As the founder of the New End Theatre in Hampstead and Camden’s Offstage Downstairs, Buddy Dalton was a leading figure in London’s fringe theatre for nearly two decades from the mid 1970s.
Both venues made a virtue out of their intimate size – the New End an 84-seat transformation of a former hospital mortuary, the 48-seat Offstage a basement beneath a performing arts bookshop. And both shared the same aspiration, as Dalton confided to the TheatreVoice website in 2008: “I thought by creating a comfortable fringe theatre, people would be pleased to come and have an enjoyable evening… and, of course, to do exceptional work in.”
Born in Whitechapel, London to publican parents, Dalton had been an avid theatregoer since the 1940s and was managing the export division of her husband’s engineering firm when the pair decided to become impresarios.
The New End’s early years were marked by periods of inactivity as the venue, said to have been haunted, established itself in economically difficult times.
Cannily, Dalton preferred to go dark rather than offer sub-standard fillers. Her commitment to new writing made itself felt in the staging of David Edgar’s Death Story in 1972 and, in 1978, Michael Abbensetts’ Alterations and the Jack Gold-directed A Tribute to Lily Lamont with Hollywood star Gloria Grahame.
Her greatest success came the following year with Dick Vosburgh and Frank Lazarus’ A Day in Hollywood, A Night in the Ukraine, which subsequently transferred to the Mayfair Theatre and was seen on Broadway in 1980. It was, she later recalled, “the only thing we did that didn’t make a loss”.
Typical of her eclecticism and ability to attract star names, the 1981 season featured the London premiere of Anthony Minghella’s Whale Music, husband-and-wife team Judi Dench and Michael Williams in George Bernard Shaw’s two-hander Village Wooing and Steven Berkoff in his own Decadence.
The following late-night offering was that year’s inaugural Perrier award-winning Cambridge Footlights Revue, written by and starring a young Stephen Fry and Hugh Laurie. In his autobiography, The Fry Chronicles, Fry remembered the New End as being “as exciting as the West End… under the auspices of the excellent and pioneering Buddy Dalton, and she was as glamorous in our eyes as the London Palladium or the Theatre Royal Drury Lane.”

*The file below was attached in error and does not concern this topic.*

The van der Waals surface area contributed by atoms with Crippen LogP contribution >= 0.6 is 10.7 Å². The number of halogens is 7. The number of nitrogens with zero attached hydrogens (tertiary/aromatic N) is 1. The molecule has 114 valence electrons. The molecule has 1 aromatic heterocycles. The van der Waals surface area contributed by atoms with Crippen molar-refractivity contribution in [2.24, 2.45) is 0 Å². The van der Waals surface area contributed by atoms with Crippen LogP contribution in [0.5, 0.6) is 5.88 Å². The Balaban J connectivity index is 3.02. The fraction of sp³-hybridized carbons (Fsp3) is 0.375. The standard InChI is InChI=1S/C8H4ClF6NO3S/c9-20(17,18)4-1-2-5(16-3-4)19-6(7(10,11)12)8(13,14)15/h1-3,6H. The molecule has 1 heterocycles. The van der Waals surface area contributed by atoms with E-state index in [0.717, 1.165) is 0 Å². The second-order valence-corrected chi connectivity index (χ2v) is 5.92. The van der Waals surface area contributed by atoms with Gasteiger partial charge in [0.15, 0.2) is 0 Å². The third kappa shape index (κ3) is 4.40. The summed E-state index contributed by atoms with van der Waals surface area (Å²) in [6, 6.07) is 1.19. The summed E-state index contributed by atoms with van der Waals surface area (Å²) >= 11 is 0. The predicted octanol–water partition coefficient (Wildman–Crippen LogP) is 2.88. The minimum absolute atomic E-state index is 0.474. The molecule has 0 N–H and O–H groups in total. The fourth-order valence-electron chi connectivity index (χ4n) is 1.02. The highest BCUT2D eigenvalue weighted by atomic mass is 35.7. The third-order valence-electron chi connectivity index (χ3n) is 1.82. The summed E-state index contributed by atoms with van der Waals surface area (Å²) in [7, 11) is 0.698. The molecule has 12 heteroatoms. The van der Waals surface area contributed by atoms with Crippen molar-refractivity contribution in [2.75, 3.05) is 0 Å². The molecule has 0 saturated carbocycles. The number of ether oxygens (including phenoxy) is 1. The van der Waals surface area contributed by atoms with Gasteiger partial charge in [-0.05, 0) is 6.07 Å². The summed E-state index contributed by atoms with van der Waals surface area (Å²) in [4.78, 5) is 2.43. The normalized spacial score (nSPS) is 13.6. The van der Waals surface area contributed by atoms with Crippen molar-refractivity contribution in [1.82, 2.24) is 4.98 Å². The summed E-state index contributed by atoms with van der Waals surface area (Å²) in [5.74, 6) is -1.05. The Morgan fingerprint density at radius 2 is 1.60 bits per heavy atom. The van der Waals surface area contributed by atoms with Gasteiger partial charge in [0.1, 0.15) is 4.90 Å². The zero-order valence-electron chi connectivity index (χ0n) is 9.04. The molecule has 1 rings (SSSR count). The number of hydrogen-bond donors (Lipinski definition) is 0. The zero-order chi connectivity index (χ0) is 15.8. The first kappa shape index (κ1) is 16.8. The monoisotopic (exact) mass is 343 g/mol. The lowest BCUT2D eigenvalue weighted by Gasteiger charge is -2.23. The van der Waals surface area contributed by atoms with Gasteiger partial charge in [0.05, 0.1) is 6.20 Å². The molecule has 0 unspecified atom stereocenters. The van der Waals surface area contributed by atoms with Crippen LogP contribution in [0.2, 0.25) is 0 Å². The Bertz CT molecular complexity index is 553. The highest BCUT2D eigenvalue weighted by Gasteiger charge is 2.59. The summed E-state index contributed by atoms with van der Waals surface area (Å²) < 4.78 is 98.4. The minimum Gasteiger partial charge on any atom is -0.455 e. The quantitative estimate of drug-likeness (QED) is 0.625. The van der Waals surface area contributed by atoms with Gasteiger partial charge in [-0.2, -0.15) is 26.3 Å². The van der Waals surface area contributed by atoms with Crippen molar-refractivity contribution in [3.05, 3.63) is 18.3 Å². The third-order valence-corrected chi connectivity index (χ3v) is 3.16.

Dalton championed new directors, too, striking up a fruitful relationship with Simone Benmussa, whose play, The Singular Life of Alfred Nobbs, featured Julia Foster and Susannah York in 1978. Her revival of the 19th-century French classic The Revolt starred Susan Hampshire in 1980.
After selling the New End in 1981, Dalton opened the Offstage Theatre Bookshop with Judi Barker and Brian Schwartz. She transformed its basement into a stage space in 1985.
Its first presentation was Rona Munro’s radio play Watching Waiters and in its subterranean bowels she continued her commitment to encouraging new talent, notable among them actor Simon Callow, designer Bruno Sabatini and director Tim Luscombe. Her choice of plays remained characteristically wide-ranging, with Broadway favourite Neil Simon presented alongside the French pedagogue and playwright Michel Azama and the Russian Samuil Alyoshin.
When the Offstage closed in 2007, Dalton, who had been recognised with a special citation by the London Fringe Awards in 1993, retired.
Buddy Dalton was born Desiree Priscilla Rosenthal on January 18, 1926 and died on February 3, aged 94.